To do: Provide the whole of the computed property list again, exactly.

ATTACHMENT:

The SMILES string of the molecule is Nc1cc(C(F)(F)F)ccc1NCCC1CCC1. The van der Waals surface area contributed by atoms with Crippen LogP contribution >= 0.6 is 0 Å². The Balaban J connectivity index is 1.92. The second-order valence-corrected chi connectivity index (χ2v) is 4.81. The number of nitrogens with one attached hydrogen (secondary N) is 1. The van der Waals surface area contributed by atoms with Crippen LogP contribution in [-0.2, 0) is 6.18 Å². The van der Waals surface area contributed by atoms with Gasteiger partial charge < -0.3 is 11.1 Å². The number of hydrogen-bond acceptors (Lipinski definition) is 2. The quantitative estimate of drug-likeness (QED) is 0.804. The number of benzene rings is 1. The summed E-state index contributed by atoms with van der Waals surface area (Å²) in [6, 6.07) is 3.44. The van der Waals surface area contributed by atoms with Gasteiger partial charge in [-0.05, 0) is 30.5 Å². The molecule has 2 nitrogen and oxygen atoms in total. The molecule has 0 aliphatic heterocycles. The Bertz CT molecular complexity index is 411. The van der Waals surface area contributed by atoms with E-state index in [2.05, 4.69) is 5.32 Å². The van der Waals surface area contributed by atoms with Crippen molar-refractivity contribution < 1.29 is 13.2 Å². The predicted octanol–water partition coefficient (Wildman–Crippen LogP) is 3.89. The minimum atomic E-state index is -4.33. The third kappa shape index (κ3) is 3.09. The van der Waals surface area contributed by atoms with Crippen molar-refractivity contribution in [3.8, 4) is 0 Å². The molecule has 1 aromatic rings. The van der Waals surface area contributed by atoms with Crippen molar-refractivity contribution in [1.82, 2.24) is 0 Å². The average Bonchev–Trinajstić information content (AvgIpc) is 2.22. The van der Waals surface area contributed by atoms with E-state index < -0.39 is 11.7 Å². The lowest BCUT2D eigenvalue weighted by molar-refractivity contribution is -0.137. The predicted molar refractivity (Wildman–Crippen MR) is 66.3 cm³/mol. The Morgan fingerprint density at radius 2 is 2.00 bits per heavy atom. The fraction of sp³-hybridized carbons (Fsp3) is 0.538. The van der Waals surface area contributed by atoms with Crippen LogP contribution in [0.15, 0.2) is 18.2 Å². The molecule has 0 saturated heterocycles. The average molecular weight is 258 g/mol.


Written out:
The SMILES string of the molecule is Nc1cc(C(F)(F)F)ccc1NCCC1CCC1. The van der Waals surface area contributed by atoms with Crippen LogP contribution >= 0.6 is 0 Å². The Balaban J connectivity index is 1.92. The second-order valence-corrected chi connectivity index (χ2v) is 4.81. The number of nitrogens with one attached hydrogen (secondary N) is 1. The van der Waals surface area contributed by atoms with Crippen LogP contribution in [-0.2, 0) is 6.18 Å². The van der Waals surface area contributed by atoms with Gasteiger partial charge < -0.3 is 11.1 Å². The number of hydrogen-bond acceptors (Lipinski definition) is 2. The quantitative estimate of drug-likeness (QED) is 0.804. The number of benzene rings is 1. The summed E-state index contributed by atoms with van der Waals surface area (Å²) in [6, 6.07) is 3.44. The van der Waals surface area contributed by atoms with Gasteiger partial charge in [-0.05, 0) is 30.5 Å². The molecule has 2 nitrogen and oxygen atoms in total. The molecule has 0 aliphatic heterocycles. The Bertz CT molecular complexity index is 411. The van der Waals surface area contributed by atoms with E-state index in [2.05, 4.69) is 5.32 Å². The van der Waals surface area contributed by atoms with Crippen molar-refractivity contribution < 1.29 is 13.2 Å². The predicted octanol–water partition coefficient (Wildman–Crippen LogP) is 3.89. The minimum atomic E-state index is -4.33. The third kappa shape index (κ3) is 3.09. The van der Waals surface area contributed by atoms with Crippen molar-refractivity contribution in [3.8, 4) is 0 Å². The molecule has 1 aromatic rings. The van der Waals surface area contributed by atoms with Crippen molar-refractivity contribution in [1.82, 2.24) is 0 Å². The average Bonchev–Trinajstić information content (AvgIpc) is 2.22. The van der Waals surface area contributed by atoms with E-state index < -0.39 is 11.7 Å². The lowest BCUT2D eigenvalue weighted by molar-refractivity contribution is -0.137. The predicted molar refractivity (Wildman–Crippen MR) is 66.3 cm³/mol. The Morgan fingerprint density at radius 2 is 2.00 bits per heavy atom. The fraction of sp³-hybridized carbons (Fsp3) is 0.538. The van der Waals surface area contributed by atoms with Crippen LogP contribution in [0.15, 0.2) is 18.2 Å². The molecule has 0 saturated heterocycles. The average molecular weight is 258 g/mol.